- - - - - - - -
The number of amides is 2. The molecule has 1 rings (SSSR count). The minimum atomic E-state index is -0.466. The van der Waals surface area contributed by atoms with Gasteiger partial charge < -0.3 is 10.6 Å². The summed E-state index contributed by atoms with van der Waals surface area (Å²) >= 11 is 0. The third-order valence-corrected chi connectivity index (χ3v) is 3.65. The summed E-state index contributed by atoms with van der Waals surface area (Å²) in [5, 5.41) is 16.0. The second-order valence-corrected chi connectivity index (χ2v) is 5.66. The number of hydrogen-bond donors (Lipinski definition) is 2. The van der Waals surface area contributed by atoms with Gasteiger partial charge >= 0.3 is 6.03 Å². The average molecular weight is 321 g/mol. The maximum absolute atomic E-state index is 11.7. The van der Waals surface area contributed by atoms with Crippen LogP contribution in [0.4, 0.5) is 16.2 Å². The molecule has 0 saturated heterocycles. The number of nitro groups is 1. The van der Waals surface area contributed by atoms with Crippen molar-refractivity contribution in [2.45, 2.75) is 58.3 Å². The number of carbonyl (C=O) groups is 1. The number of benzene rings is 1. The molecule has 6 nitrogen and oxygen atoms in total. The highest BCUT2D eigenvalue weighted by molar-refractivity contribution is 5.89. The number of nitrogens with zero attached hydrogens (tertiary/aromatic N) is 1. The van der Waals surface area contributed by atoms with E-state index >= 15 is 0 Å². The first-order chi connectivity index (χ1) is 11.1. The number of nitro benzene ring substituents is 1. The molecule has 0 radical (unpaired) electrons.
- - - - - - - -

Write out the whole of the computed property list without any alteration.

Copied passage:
The number of amides is 2. The molecule has 1 rings (SSSR count). The minimum atomic E-state index is -0.466. The van der Waals surface area contributed by atoms with Gasteiger partial charge < -0.3 is 10.6 Å². The summed E-state index contributed by atoms with van der Waals surface area (Å²) >= 11 is 0. The third-order valence-corrected chi connectivity index (χ3v) is 3.65. The summed E-state index contributed by atoms with van der Waals surface area (Å²) in [5, 5.41) is 16.0. The second-order valence-corrected chi connectivity index (χ2v) is 5.66. The number of hydrogen-bond donors (Lipinski definition) is 2. The van der Waals surface area contributed by atoms with Gasteiger partial charge >= 0.3 is 6.03 Å². The average molecular weight is 321 g/mol. The maximum absolute atomic E-state index is 11.7. The van der Waals surface area contributed by atoms with Crippen LogP contribution in [0.4, 0.5) is 16.2 Å². The molecule has 0 saturated heterocycles. The number of nitro groups is 1. The van der Waals surface area contributed by atoms with Crippen molar-refractivity contribution in [2.45, 2.75) is 58.3 Å². The number of carbonyl (C=O) groups is 1. The number of benzene rings is 1. The molecule has 6 nitrogen and oxygen atoms in total. The highest BCUT2D eigenvalue weighted by molar-refractivity contribution is 5.89. The number of nitrogens with zero attached hydrogens (tertiary/aromatic N) is 1. The van der Waals surface area contributed by atoms with E-state index >= 15 is 0 Å². The first-order chi connectivity index (χ1) is 11.1. The number of nitro benzene ring substituents is 1. The molecule has 0 radical (unpaired) electrons.